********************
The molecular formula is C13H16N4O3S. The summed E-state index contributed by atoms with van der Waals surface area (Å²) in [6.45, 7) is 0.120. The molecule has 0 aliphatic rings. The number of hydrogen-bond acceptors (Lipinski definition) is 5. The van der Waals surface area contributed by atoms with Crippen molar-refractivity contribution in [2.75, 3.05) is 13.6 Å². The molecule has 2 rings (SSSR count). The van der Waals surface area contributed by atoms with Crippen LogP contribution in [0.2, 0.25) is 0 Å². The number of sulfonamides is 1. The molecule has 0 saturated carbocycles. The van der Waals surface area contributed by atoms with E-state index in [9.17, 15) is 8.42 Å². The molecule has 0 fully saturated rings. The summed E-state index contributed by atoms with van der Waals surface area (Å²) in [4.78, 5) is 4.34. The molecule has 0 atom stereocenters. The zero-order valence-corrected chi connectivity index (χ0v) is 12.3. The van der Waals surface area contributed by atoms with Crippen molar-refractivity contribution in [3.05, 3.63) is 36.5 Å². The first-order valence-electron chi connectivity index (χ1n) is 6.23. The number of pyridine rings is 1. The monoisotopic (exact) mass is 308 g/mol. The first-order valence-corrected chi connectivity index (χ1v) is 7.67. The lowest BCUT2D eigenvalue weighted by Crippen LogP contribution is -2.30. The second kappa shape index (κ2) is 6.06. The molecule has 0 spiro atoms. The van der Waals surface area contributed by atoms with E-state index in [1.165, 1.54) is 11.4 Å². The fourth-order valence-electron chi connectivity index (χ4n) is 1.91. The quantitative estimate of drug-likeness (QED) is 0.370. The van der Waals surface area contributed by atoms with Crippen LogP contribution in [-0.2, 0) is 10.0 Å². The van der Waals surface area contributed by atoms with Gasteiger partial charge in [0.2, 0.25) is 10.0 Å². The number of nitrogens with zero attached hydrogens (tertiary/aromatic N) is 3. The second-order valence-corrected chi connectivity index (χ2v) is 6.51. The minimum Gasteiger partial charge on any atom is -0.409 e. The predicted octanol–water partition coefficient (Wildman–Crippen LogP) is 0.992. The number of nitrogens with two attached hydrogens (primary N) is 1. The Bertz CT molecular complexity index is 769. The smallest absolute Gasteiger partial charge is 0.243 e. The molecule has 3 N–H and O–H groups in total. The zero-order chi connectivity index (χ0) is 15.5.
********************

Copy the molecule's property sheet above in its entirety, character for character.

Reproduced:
The molecular formula is C13H16N4O3S. The summed E-state index contributed by atoms with van der Waals surface area (Å²) in [6.45, 7) is 0.120. The molecule has 0 aliphatic rings. The number of hydrogen-bond acceptors (Lipinski definition) is 5. The van der Waals surface area contributed by atoms with Crippen molar-refractivity contribution in [2.75, 3.05) is 13.6 Å². The molecule has 2 rings (SSSR count). The van der Waals surface area contributed by atoms with Crippen LogP contribution in [0.2, 0.25) is 0 Å². The number of sulfonamides is 1. The molecule has 0 saturated carbocycles. The van der Waals surface area contributed by atoms with E-state index in [9.17, 15) is 8.42 Å². The molecule has 0 fully saturated rings. The summed E-state index contributed by atoms with van der Waals surface area (Å²) in [4.78, 5) is 4.34. The molecule has 0 atom stereocenters. The zero-order valence-corrected chi connectivity index (χ0v) is 12.3. The van der Waals surface area contributed by atoms with Crippen molar-refractivity contribution in [3.05, 3.63) is 36.5 Å². The first-order valence-electron chi connectivity index (χ1n) is 6.23. The number of pyridine rings is 1. The monoisotopic (exact) mass is 308 g/mol. The first-order valence-corrected chi connectivity index (χ1v) is 7.67. The lowest BCUT2D eigenvalue weighted by Crippen LogP contribution is -2.30. The second kappa shape index (κ2) is 6.06. The molecule has 0 spiro atoms. The van der Waals surface area contributed by atoms with E-state index in [1.165, 1.54) is 11.4 Å². The fourth-order valence-electron chi connectivity index (χ4n) is 1.91. The quantitative estimate of drug-likeness (QED) is 0.370. The van der Waals surface area contributed by atoms with Crippen LogP contribution in [-0.2, 0) is 10.0 Å². The van der Waals surface area contributed by atoms with Gasteiger partial charge in [0.2, 0.25) is 10.0 Å². The number of nitrogens with zero attached hydrogens (tertiary/aromatic N) is 3. The second-order valence-corrected chi connectivity index (χ2v) is 6.51. The minimum Gasteiger partial charge on any atom is -0.409 e. The predicted octanol–water partition coefficient (Wildman–Crippen LogP) is 0.992. The number of nitrogens with two attached hydrogens (primary N) is 1. The Bertz CT molecular complexity index is 769. The smallest absolute Gasteiger partial charge is 0.243 e. The molecule has 3 N–H and O–H groups in total. The zero-order chi connectivity index (χ0) is 15.5.